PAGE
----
Fig. 4

The cold sensory block reached the spinous process (SP). The black bars represent the range of cold sensation declination, the red bars represent the range of cold sensation loss

Block area

The average cutaneous sensory block area in the left posterior thorax was (172 ± 57) cm 2, and the decline area was (414 ± 143) cm 2 at 1 h.

The duration of block

The ESP block retarded the cold cutaneous sensation in posterior thorax for 555--645 min, and the duration of sensory decline was (586 ± 28) minutes (Fig. 5).

Fig. 5

The duration of cold sensory block

Side effects and complications

During the operative/block process and subsequent measurement process, the general condition of the patients was very good, and there were no systemic toxicity events regarding local anesthetics, and there was no nausea and vomiting observed.


This is a detailed volunteer study on the blockade range of the ultrasound-guided ESP block. The results of this study suggest that a 20 ml injection of 0.5% ropivacaine in the erector spinae plane administered to the left side of the T5 transverse process results in a significant block of the ipsilateral dorsal cutaneous sensory block. The cold sensory range of declination was from the T1 down to L4 spinous process, with a concentration at T4-T11, and a lateral effect extending between the posterior median and the posterior axillary line. The anterior chest wall, lateral chest wall and abdominal wall were not affected.

The ESP block we applied, was injected the local anesthesia towards the TP, between transverse process and muscle layers. Actually, there are many clinical modifications to ESP block. Cosarcan SK et al. [13] advanced the needle over the intertransverse ligament, added the injection of local anesthetics above the superior costotransverse ligament (SCTL) to increase the spread into the paravertebral space. Tulgar S et al. [14] demonstrated different injection points of ESP block, costotransverse block (CTB),and mid-transverse process (MTP) block. It should be emphasized that our method of ESP block does not penetrate the intertransverse ligament. There are many problems with the modified ESP blocks mentioned in the article, such as their nomenclature problem, the problem of ligament recognition under ultrasound [14], which is contrary to the simplicity and safety of the traditional ESP block. Therefore, we insist on adopting traditional ESP block towards TP, while the modified ESP blocks are still controversial and out of our research scope.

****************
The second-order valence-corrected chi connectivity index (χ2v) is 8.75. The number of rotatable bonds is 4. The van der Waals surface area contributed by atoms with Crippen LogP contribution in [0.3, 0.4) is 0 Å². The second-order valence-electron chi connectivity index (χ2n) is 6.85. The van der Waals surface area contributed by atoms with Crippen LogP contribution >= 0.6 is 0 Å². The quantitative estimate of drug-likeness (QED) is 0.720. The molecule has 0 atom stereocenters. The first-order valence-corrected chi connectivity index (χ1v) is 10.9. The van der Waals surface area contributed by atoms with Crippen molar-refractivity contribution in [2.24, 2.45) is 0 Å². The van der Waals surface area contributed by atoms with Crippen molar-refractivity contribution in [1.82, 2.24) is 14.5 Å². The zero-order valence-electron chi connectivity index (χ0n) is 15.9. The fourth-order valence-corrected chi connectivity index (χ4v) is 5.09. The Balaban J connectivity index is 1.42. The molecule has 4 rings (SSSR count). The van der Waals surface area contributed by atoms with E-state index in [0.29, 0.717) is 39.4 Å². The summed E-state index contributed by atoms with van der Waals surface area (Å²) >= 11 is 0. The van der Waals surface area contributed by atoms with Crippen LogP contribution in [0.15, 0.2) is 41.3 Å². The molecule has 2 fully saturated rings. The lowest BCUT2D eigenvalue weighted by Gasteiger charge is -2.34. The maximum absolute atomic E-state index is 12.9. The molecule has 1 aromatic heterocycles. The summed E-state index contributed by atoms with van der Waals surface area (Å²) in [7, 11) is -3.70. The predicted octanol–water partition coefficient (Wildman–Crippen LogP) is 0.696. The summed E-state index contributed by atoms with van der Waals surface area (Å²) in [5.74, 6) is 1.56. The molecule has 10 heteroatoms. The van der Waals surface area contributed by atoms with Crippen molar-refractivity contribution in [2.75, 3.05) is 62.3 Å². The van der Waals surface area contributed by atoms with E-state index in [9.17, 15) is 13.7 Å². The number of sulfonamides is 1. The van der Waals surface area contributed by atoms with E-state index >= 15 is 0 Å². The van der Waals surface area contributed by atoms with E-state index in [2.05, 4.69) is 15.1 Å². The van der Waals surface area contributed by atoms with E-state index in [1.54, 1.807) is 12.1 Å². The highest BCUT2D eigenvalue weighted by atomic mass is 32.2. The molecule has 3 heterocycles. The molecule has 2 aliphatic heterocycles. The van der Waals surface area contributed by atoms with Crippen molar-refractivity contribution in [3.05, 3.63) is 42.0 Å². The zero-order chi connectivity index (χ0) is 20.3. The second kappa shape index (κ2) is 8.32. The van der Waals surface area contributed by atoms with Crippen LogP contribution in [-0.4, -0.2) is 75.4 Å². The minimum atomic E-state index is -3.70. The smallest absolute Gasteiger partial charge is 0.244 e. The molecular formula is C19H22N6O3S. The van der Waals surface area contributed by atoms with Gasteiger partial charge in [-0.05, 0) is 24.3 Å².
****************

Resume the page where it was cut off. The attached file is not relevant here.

Oksuz et al. [10] reported that bilateral ESP block after breast reduction is superior to local anesthesia in analgesic drug consumption and pain score. ESP blocks can be used as a suitable, effective and safe method of analgesia after mastectomy. However, Ueshima et al. [15] reported that an ESP block cannot effectively achieve the full analgesia of T2-T6 anterior branch, and cannot be assumed to provide complete analgesia for breast cancer surgery. Drennen et al. [16] questioned the pain scores of Oksuz et al. [10] in that they were higher when compared to previous reports, and questioned the efficacy and use of ESP block in breast reduction surgery without better evidence. Therefore, whether ESP block can produce reliable postoperative analgesia in breast surgery remains uncertain.

A single-center study [3] concluded that the ESP block and thoracic PVB have similar analgesic effects in patients undergoing open thoracic surgery. The advantage of ESP blocks is that they have a low incidence of adverse reactions. Taketa et al. [17] suggested that ESP blocks have the properties of a strong lateral cutaneous branch block that are similar to pectoral nerves (PECS) block, but not to PVB or ICNB. Whether ESP blocks can be effectively used in thoracoscopic surgery is still in dispute. Some reports have indicated [6, 11, 18] ESP blocks can be used for abdominal surgery.